Swamp Sense

NC swampThis past weekend I made a quick scouting trip to the back side of my hunting property. I had a general idea of where I was going and what I wanted to do. To say that my recent hunts have been uneventful would be an understatement. The deer sightings were down, as expected during the late season. While many hunters were pursuing waterfowl or hunting other game, I knew an evening spent overlooking a swamp could produce the results I was looking for.

This particular swamp hadn’t experienced any hunting pressure this year so a couple of days after scouting, I slipped back into the edge of the swamp and sat down in a makeshift ground blind. The hunt resulted in a great young buck sighting but due to his age, no shot was fired. Coupling that with the other wildlife activity I observed, I was very pleased with how wildlife flocked to the swamp.
[pullquote3 quotes=”true” align=”left”]Unlike marshes, which lack timber or woody debris, swamps are a dynamic ecosystem comprised of many types of vegetation that contribute to the wildlife’s use of that particular swamp.[/pullquote3]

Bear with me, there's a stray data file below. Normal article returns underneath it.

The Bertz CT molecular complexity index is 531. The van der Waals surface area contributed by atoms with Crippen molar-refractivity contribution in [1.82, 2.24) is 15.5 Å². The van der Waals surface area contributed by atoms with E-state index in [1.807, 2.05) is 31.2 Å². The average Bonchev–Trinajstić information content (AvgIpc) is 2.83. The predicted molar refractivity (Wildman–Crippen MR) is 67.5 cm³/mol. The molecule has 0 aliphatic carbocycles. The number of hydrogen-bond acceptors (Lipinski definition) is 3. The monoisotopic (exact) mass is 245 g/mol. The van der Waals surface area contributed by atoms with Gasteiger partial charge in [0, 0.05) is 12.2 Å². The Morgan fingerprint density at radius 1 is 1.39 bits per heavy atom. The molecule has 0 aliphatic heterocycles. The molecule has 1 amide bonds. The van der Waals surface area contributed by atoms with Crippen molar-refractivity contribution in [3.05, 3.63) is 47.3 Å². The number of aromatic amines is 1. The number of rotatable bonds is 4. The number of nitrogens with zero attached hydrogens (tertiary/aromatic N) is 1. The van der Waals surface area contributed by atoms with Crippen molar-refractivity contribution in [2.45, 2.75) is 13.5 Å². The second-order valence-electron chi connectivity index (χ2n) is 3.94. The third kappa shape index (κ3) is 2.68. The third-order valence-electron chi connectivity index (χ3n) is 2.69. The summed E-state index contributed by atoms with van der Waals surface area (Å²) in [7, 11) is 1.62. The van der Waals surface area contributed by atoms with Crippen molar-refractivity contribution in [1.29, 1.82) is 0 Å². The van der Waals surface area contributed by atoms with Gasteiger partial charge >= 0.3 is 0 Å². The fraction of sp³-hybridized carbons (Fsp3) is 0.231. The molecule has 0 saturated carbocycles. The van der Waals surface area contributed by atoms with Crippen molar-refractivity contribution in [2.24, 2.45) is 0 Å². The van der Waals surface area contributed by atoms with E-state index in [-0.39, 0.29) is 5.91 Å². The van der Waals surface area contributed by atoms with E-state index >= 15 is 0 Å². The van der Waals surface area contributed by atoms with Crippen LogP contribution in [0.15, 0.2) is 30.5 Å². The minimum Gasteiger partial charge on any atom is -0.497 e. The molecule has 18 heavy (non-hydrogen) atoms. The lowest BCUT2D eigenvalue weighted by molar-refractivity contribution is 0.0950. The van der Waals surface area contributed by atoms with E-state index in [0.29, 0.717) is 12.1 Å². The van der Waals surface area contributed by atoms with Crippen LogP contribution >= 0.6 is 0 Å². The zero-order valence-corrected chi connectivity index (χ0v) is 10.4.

The living and dead trees, aquatic vegetation, and the water flow are all components that are factored into the success of a swamp from a wildlife standpoint. While most hunters prefer to hunt stands of timber and open agricultural land, many hunters understand the benefits of having swamps on their property. While usually not as valuable per acre as woodland or crop land, some hunters seek out flooded timber for hunting. Others may already own land with a swamp situated on it but are unsure of managing it. Regardless, there are many benefits of having a swamp located on your property.

As my observations of my recent hunt can attest, swamps are used by a variety of wildlife. While most hunters associate swamps with waterfowl hunting, there are many more wildlife species that use these flooded areas. Black bears, especially in eastern North Carolina, gravitate toward swamps for feeding and denning. Whitetails are known to be edge species and commonly use areas where two different types of cover meet. The edge of a swamp is no exception and scrapes and rubs on the perimeter are a great indicator of such usage. Of course, waterfowl utilize swamps for foraging and nesting also.